“We call it the tuna can,” Zentz said of the sensor.
A second phase of the project will have the sensors on 29 streetlights in the U-District and near Gonzaga University.
For Walden, whose work is part of a main initiative of WSU supporting smart city research and is partly funded through a $1.5 million smart city research grant from the university, the goal of the project is to better understand urban air pollution and find ways to improve health.
A network of affordable sensors blanketing a region could send an alert to your smartphone, he said.
“It says the air quality’s fine now, but in 36 hours this plume is coming from the North Cascades and it’s headed your way,” he said. “Is the smoke concentrating in certain areas more than others? Imagine you have a child that has acute asthma. This has the potential to really improve people’s lives.”
The project, Walden said, could pave the way for applications that, based on current air quality and weather forecast, could give health care professionals a head’s up if dirty air is coming that will trigger more hospital visits.
It’s urban progress that could only happen now thanks to advancing technology, Walden said.
“This is where the rubber really meets the road. The sensors are getting cheap and affordable,” he said. “That is the point of the smart cities. Imagine in 15 years, sensors are so cheap they’re installed on every streetlight.”
Ali Hajbabaie, a professor in WSU’s Department of Civil and Environmental Engineering who focuses on transportation research, will combine data from the air quality sensors with traffic sensors counting vehicles, and measuring velocity and how long cars wait at traffic signals to see how those factors affect air quality.
Researchers envision putting the units on STA buses as well.
Kerry Brooks, chairman of Eastern Washington University’s Urban and Regional Planning Department, also is involved with looking at the data, analyzing how Spokane’s design impacts air quality. It’s already known that a city’s greenspace and parks ameliorate bad air, but Urbanova researchers wonder if the Spokane River will help as well. They’ll collect the data to find out.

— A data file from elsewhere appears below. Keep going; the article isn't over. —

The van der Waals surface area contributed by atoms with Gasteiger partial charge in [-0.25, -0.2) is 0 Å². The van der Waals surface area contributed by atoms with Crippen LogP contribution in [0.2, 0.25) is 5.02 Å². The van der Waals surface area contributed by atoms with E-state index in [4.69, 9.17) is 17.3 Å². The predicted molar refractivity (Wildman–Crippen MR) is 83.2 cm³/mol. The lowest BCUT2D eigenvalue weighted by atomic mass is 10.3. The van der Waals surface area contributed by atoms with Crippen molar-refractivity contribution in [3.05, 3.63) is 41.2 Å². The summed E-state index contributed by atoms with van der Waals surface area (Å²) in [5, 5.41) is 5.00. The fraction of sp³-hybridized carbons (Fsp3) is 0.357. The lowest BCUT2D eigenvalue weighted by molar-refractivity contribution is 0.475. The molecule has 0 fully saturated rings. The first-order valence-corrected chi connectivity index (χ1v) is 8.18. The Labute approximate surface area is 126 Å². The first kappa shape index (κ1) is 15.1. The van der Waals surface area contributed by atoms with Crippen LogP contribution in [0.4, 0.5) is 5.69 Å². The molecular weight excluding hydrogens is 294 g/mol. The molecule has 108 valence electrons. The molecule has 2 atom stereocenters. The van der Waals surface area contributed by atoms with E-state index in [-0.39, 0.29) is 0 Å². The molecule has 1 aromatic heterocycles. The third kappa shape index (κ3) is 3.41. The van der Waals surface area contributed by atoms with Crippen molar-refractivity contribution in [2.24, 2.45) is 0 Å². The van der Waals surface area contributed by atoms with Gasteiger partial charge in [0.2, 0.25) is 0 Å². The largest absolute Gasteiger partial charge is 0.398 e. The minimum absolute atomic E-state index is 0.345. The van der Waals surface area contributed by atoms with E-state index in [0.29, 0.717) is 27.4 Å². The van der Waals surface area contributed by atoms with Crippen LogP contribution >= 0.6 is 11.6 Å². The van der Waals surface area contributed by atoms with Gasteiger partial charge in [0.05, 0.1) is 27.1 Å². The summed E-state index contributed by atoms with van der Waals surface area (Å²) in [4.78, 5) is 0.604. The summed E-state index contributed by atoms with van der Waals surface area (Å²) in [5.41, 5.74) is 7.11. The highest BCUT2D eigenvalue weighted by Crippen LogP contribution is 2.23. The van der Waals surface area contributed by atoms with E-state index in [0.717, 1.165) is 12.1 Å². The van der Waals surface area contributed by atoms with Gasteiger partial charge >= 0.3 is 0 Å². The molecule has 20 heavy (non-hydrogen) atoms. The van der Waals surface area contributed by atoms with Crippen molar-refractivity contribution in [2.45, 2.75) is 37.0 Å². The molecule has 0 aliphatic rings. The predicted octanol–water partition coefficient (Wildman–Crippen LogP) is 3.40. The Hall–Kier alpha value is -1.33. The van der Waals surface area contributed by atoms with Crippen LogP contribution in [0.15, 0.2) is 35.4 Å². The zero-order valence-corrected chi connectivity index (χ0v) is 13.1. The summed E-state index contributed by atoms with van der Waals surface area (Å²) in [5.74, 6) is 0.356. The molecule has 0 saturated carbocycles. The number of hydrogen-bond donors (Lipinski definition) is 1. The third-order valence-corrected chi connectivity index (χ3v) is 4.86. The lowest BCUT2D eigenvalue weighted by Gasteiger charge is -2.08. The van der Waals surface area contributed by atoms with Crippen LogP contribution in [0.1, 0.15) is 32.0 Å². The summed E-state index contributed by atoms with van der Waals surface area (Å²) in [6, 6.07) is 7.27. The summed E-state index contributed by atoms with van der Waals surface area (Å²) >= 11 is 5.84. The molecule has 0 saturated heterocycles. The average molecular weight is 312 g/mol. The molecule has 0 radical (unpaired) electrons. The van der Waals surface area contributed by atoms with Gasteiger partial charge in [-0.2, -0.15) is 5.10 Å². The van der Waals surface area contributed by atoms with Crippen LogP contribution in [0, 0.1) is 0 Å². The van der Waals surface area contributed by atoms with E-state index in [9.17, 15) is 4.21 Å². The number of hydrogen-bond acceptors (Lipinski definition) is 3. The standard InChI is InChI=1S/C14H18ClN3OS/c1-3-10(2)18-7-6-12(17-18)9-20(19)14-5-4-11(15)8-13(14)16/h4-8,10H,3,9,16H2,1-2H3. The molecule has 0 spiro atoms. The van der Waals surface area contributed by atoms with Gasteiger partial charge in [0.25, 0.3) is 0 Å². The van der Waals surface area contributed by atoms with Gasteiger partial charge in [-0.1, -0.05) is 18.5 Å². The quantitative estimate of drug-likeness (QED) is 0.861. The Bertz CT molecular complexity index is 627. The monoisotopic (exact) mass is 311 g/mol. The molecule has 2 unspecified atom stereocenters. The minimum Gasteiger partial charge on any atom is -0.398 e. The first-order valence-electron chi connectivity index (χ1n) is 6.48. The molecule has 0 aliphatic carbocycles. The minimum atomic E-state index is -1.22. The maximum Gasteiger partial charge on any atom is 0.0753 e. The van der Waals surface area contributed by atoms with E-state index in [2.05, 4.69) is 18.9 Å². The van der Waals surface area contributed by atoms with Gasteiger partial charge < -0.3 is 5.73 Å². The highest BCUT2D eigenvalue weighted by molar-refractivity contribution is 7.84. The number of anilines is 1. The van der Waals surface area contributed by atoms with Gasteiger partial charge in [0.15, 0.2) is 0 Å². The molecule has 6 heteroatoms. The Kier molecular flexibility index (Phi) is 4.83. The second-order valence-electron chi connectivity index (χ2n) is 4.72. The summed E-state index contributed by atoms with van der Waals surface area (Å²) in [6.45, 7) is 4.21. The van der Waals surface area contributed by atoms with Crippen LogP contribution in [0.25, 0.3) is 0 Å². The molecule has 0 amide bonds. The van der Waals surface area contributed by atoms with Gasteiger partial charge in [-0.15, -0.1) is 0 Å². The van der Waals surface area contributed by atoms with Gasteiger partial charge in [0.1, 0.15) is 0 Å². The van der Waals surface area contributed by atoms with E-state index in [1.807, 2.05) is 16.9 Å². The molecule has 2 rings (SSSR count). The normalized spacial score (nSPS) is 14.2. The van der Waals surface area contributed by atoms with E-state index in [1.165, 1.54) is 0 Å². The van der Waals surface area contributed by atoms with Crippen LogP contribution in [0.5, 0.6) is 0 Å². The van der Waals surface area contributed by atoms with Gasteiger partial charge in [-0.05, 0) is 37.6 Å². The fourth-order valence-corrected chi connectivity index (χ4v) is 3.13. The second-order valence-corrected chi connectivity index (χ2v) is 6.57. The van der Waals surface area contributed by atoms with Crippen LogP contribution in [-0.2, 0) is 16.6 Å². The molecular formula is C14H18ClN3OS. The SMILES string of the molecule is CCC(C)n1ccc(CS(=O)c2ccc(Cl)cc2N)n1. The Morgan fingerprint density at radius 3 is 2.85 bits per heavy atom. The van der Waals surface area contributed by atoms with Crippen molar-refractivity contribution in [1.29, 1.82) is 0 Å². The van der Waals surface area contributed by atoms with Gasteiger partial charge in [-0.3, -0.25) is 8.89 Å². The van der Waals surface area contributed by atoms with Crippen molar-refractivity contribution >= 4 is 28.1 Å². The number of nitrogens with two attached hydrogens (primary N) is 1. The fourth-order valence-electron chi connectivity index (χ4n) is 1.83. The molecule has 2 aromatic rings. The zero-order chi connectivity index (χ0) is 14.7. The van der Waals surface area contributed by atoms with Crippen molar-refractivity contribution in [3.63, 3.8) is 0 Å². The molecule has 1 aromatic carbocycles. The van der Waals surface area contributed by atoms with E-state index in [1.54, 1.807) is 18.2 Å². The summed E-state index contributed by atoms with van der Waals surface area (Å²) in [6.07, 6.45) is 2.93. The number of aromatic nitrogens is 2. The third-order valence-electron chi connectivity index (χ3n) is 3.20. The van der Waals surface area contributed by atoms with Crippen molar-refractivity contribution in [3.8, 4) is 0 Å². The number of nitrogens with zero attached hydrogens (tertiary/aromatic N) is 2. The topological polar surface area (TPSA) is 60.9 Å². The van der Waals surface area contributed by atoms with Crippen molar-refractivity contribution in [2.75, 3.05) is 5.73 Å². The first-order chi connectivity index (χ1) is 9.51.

Mike Diedesch, the lead smart city engineer with Avista working with Urbanova, said the project is a good way to kick off Urbanova.
“It’s really helping us define how to develop and define this concept of a living laboratory in the University District,” he said.
For Avista, the project has let them adapt streetlight technology. For instance, the energy company is looking at how much energy can be saved by dimming the lights when traffic is low.
Diedesch, whose focus is in power systems, said he is most excited about Urbanova’s shared-energy economy project that allows different energy “assets” – from solar panels and battery storage to traditional utility energy sources like hydro and coal – to be shared and used for multiple purposes. Avista won a $3.5 million grant earlier this year from the Washington state Commerce Department’s Clean Energy Fund to look into such electricity “microgrid” projects, and it plans to collaborate with local businesses and the Pacific Northwest National Laboratory.